Foto do autor
19 Works 851 Membros 28 Reviews

About the Author

Alastair Bonnett is Professor of Social Geography at the University of Newcastle, UK.

Obras de Alastair Bonnett

Etiquetado

Conhecimento Comum

Data de nascimento
1964
Sexo
male
País (para mapa)
UK
Ocupação
geographer
social geographer
professor
Organizações
Newcastle University
Agente
Antony Harwood

Membros

Resenhas

Interesting book, about geography but more about place and how important it is to humans to have a place they feel an attachment to. I have long thought borders ridiculous, why should one person have the power to prevent another person from going somewhere, provided they are not harming anyone. The author may have convinced me that without them, not onlyis there anarchy, but threre is less reason to go anywhere,the uniqueness and history go with the sense of place . Still thinking about that.
 
Marcado
cspiwak | outras 22 resenhas | Mar 6, 2024 |
Academic and overwritten! Returned to the library.

Alas.
 
Marcado
raschneid | outras 22 resenhas | Dec 19, 2023 |
This was just a really fantastic book. Some parts dull, some parts memorable, all parts fascinating. The concept of studying the importance of place was just genius to begin with. Add in a very thorough working over of most the world's geography, and I was just intrigued and inspired to up my smart-girl game.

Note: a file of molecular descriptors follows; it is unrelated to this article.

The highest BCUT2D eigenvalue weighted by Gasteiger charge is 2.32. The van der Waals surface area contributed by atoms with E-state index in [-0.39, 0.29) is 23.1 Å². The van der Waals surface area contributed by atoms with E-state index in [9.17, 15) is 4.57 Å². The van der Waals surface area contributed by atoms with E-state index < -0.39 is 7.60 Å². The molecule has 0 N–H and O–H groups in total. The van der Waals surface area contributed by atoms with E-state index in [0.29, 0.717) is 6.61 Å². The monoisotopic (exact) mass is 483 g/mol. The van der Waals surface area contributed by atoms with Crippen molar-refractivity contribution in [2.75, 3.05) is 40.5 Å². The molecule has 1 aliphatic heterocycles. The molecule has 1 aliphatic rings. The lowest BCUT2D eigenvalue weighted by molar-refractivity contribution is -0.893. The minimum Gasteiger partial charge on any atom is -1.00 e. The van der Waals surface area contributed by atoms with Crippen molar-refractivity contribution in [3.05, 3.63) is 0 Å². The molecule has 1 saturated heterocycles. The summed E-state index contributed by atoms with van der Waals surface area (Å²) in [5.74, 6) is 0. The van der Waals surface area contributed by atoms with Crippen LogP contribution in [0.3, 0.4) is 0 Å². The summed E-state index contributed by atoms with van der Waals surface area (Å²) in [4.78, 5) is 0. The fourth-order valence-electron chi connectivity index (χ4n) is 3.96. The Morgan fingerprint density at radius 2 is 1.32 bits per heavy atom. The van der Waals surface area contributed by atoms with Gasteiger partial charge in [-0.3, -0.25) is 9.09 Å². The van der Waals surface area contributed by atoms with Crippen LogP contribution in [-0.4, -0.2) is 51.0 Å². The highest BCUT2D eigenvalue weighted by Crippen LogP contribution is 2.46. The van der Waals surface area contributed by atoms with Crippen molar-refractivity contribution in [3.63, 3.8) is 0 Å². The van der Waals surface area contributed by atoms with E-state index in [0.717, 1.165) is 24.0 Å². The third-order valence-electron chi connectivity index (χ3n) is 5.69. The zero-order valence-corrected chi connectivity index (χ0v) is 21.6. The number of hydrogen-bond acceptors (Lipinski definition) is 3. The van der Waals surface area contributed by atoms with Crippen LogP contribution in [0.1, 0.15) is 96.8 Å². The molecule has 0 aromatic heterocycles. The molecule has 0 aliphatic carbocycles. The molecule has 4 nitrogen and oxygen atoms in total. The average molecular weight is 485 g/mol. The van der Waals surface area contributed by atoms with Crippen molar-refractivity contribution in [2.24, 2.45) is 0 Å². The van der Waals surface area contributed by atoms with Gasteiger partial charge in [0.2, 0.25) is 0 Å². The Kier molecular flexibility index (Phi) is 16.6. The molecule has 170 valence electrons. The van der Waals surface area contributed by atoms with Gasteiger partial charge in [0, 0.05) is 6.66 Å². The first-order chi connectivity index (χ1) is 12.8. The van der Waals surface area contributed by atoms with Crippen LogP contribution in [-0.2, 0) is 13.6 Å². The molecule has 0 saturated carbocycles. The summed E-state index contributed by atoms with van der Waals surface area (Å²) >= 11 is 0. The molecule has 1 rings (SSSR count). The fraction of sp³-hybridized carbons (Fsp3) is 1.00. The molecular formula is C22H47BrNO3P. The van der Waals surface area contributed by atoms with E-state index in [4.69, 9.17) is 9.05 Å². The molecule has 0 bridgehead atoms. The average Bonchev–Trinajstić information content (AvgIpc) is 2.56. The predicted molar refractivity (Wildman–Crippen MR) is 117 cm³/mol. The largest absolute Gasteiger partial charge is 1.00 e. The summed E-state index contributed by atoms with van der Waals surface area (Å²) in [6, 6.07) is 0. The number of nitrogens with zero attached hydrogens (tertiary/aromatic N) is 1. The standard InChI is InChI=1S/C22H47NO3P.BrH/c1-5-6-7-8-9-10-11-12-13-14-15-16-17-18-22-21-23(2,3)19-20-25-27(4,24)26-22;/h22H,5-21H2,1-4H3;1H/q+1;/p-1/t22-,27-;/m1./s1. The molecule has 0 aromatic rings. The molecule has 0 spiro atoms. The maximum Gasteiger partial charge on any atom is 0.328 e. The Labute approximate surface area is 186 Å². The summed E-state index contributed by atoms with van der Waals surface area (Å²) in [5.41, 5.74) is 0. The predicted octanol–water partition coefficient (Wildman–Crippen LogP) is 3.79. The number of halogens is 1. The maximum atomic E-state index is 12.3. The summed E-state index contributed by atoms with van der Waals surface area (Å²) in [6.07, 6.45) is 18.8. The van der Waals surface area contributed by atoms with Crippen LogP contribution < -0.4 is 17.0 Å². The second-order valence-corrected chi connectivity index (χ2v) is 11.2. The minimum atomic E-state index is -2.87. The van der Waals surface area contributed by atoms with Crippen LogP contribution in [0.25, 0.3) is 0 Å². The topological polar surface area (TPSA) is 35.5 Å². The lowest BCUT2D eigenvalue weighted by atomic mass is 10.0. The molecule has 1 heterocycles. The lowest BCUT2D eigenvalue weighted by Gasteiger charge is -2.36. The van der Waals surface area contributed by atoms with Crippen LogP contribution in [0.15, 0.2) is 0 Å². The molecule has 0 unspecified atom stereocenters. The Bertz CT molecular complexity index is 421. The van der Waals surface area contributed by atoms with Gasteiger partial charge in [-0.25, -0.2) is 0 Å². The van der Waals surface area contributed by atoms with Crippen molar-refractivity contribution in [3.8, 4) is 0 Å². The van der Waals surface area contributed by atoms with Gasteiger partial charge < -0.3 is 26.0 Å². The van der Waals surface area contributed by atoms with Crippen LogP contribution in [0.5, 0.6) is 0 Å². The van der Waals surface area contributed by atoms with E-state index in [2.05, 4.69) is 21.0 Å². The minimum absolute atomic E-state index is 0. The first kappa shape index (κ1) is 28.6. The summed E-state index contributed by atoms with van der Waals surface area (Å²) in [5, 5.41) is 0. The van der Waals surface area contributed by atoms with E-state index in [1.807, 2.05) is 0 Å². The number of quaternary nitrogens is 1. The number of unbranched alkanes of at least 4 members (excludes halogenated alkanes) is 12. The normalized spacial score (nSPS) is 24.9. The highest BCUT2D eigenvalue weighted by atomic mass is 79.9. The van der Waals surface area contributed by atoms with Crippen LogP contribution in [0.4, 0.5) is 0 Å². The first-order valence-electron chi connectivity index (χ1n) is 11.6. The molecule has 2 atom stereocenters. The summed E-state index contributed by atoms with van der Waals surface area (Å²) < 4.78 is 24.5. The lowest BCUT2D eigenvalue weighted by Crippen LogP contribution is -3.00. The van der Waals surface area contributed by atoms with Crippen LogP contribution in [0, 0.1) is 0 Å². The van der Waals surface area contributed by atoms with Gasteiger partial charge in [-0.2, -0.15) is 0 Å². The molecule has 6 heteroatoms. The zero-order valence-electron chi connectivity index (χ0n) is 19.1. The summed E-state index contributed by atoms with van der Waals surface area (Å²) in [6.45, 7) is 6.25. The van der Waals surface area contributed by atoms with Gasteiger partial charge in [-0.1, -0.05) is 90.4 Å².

Several stories really stood out to me, opening my eyes to places and ideas of places I'd never realized existed. I didn't realize countries sometimes designated a small portion of land to the rulership of another country temporarily, as was done by the Canadian government in 1943 so Princess Margriet could claim Dutch citizenship despite being born in Ottawa. Pumice rafts, the LAX RV community, a cruise ship called The World---all these stories just fascinated me!

There were some very interesting thoughts about simulated world-building games like Minecraft and how they help us create a sense of den building. Maybe this is why I loved FarmVille so much. I thought Part 5: Spaces of Exception was particularly interesting, if disconcerting. The concept of "non-places", cells with springs installed in the floors, the lengths gone to when disorienting a prisoner---really helped me see how important a sense of place is.

My favorite quote from the story was this one discussing the cons of open borders: "...and yet where, in a borderless world, could we escape to? Where would it be worth going?"
… (mais)
 
Marcado
classyhomemaker | outras 22 resenhas | Dec 11, 2023 |
I'm a bit of a lite geography nerd sometimes, and this book was right up my proverbial street. Armchair travel.

It provides descriptions of places such as Bir-Tawil, an unwanted strip of land between Egypt and Sudan (both countries claim it belongs to the other), hidden cities under Cappadocia, secret closed Russian cities, and more seemingly-mundane places like the island between two motorways in the author's neighbourhood. Surprisingly, there were many I didn't know about already (but also plenty I did, of course). There's also discussion of placehood - what makes a place? why are they meaningful? and so on.

The chapters are also bitesize, so it was perfect for idle reading when I had a few spare moments.
… (mais)
 
Marcado
finlaaaay | outras 22 resenhas | Aug 1, 2023 |

Prêmios

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Associated Authors

Derek Perkins Narrator
Lauren Nassef Illustrator

Estatísticas

Obras
19
Membros
851
Popularidade
#30,067
Avaliação
½ 3.6
Resenhas
28
ISBNs
94
Idiomas
11

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